- Citizen participation in science policy.
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The Buddhist principle is to be everybody's friend, not to have any enemy. Meditation means simple acceptance. Only the impossible is worth doing. Whenever we see something which could be done to bring benefit to others, no matter how small, we should do it. Freedom is not something you look for outside of yourself.
Freedom is within you. Hasten slowly, you will soon arrive. Whatever obstacles arise, if you deal with them through kindness without trying to escape then you have real freedom. To tame ourselves is the only way we can change and improve the world. Based on what the horse tells us, we adjust our journey as needed, not losing sight of our intended destination.
In this way, rider and horse can travel in harmony, each taking charge according to its strengths. The analogy helps as we understand more about the workings of mind, brain, and body together. Much human stress comes from our clumsy handling of animal drives. This brings great power, as we no longer have to follow every feeling within us, but also great suffering, because our deeply-rooted drives remain strong, not easily managed by the more recently evolved skill of self-mastery.
When experience is painful, not only does our body produce urges to fight or flee, but our thinking mind joins in the act, with desperate attempts to get rid of the pain, usually with ineffectual problem-solving.
Taming the Mind, a 3-Part Series w/ Kelsang Yongchog
Instead of being like a horseman or woman in a frenetic and futile battle with a frightened mount, we stop trying to grapple our way to steadiness. This is where our horse-riding helps. As well as greater cognitive powers, humans also have access to awareness. Instead we relax and settle in our seat, bumpy though the ride may be.
How Taming the Mind is Like Riding a Horse - Mindful
I know this is painful right now, and scary too. Conscious enough to realize our suffering and maybe the patterns that lead to it, but not always aware and resilient enough to respond to that suffering wisely. Fortunately, just as our bodies can be strengthened with exercise, so we can train our minds.
By learning how we add stress to our suffering, and training our minds to do things differently, we can start to step out of the struggle. Life becomes less like being bucked by a bronco, and a little more akin to Olympic showjumping. Plenty of hurdles, but a bit more poise.
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The world needs more of these. It was fascinating to see the process play out and to realize how the same thing has happened to me, over and over again, throughout my life.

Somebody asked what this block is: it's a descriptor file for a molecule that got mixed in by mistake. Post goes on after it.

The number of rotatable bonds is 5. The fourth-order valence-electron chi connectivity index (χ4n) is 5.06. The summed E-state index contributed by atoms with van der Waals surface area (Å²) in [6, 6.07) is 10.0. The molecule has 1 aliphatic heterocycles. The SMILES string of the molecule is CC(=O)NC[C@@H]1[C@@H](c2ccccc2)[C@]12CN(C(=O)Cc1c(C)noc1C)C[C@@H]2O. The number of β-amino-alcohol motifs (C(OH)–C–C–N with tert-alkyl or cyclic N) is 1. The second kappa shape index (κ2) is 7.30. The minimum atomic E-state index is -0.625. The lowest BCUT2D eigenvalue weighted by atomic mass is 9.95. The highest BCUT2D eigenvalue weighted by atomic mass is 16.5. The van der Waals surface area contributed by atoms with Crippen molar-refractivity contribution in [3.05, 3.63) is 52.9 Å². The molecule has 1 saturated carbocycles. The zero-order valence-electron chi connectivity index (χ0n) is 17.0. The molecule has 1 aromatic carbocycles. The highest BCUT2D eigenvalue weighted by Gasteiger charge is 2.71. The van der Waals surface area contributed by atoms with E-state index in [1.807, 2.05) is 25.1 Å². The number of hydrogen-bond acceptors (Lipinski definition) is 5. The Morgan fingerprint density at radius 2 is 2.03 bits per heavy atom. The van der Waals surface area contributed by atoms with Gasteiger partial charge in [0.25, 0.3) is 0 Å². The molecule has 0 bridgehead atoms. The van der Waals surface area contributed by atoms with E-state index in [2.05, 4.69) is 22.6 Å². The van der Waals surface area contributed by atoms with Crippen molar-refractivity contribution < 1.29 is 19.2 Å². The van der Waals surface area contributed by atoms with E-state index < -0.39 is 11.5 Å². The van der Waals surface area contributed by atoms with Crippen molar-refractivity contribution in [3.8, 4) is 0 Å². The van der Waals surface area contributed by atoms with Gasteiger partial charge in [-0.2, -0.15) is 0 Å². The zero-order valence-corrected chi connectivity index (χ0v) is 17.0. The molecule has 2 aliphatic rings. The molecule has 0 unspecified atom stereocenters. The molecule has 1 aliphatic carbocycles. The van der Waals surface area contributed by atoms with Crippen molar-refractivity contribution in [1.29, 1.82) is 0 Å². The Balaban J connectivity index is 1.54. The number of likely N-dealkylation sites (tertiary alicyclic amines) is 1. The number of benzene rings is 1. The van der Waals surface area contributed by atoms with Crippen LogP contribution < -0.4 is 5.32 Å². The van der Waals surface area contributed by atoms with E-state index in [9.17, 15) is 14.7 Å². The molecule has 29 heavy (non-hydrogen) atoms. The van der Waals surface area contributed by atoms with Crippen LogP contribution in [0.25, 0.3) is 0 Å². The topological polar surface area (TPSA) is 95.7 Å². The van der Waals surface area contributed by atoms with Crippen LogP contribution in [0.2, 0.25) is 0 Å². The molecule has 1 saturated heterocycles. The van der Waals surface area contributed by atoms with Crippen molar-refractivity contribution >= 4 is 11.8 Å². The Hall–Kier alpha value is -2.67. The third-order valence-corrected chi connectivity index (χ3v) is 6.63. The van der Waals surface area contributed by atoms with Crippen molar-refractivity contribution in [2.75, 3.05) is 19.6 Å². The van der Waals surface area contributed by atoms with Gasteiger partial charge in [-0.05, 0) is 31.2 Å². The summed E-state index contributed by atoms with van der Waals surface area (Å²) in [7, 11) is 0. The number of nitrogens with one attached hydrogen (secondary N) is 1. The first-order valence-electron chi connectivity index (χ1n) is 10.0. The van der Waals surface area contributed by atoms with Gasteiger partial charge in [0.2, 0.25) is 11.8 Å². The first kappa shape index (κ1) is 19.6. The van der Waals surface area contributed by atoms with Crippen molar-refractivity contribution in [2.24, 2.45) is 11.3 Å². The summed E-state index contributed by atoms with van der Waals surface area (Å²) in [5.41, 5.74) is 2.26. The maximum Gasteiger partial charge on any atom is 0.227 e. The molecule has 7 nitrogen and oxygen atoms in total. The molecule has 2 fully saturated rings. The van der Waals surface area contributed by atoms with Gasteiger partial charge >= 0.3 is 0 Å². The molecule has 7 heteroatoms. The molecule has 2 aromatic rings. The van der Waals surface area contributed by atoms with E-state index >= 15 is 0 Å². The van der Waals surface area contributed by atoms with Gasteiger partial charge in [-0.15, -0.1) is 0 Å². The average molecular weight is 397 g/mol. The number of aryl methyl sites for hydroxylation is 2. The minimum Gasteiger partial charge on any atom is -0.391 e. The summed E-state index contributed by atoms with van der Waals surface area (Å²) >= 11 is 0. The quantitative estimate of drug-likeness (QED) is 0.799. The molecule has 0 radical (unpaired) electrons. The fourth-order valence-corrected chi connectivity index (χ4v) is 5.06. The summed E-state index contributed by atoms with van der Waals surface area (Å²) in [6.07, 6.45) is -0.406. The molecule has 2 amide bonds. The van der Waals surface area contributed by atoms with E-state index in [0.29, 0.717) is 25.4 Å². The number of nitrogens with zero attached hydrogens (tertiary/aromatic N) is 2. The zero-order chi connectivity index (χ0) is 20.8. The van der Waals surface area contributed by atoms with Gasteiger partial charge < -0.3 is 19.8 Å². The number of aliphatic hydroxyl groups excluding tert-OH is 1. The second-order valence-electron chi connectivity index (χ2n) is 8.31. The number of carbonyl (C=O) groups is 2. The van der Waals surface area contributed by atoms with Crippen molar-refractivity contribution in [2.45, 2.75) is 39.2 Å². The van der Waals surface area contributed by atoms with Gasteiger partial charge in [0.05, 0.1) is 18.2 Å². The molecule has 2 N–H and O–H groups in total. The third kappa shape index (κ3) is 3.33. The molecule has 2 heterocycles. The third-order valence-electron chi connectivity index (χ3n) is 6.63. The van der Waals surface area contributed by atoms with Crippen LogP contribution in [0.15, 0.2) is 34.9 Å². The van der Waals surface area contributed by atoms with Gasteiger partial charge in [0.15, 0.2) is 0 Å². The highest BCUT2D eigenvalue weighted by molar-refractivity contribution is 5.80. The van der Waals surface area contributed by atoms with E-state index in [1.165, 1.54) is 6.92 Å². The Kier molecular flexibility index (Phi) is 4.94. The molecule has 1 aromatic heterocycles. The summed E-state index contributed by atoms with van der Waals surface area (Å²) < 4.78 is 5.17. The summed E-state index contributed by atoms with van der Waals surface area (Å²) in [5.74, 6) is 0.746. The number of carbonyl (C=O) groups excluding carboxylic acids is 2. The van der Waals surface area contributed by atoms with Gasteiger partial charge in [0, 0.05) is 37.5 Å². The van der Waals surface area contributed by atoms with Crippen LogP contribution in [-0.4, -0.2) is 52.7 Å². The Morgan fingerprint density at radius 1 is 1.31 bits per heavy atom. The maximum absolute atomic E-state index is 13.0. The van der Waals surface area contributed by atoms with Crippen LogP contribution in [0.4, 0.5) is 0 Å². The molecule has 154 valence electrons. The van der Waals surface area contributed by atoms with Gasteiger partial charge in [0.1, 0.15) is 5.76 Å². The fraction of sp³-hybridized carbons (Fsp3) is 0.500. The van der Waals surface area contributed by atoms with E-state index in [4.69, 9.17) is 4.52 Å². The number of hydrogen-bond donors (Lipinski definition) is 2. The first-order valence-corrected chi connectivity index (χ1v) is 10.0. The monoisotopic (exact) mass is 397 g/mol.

Sane New World: Taming the Mind by Ruby Wax – review
That is, until I started studying yoga philosophy and learned about the mind and how it works. In Jnana yoga, or the path of wisdom, mental function is called antahkarana , or the inner instrument, and it has four parts. You are a projection of that which you call mind. The first part of the inner instrument is manas , or the lower or perceiving mind, which involves the lower mental functions such as self-will, doubt, and craving.
Emotion, reactivity, and jumping to conclusions are attributed to manas.
Taming the Mind
Next is the buddhi intellect , through which the mind reasons, discriminates, and makes decisions i. The mind, intellect and memory remembered thoughts keep changing, but the ego is there with every thought. It comes into being with each thought. The mind, intellect and memories of each one differs, but the ego remains the same. The fourth part, chitta personal consciousness , can be like a blank screen upon which thoughts and emotions are projected.
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Yet impressions are also stored there, including samskaras tendencies or impressions and smriti memory. When we have deep-rooted thought patterns or are experiencing strong emotions, it can be helpful to remember the four parts of the antahkarana and observe how they work. The Yoga Sutras of Patanjali lists five vrittis whirlpools or thought waves, that the mind can be engaged with at any given time; they are correct perception pramana , incorrect perception viparyaya , imagination or fantasy vikalpa , sleep nidra , and memory smrti.
It is only possible when the ripples have subsided, and the water is calm, for us to catch a glimpse of the bottom…. That bottom of the lake is our own true Self; the lake is the chitta, and the waves are the vrittis.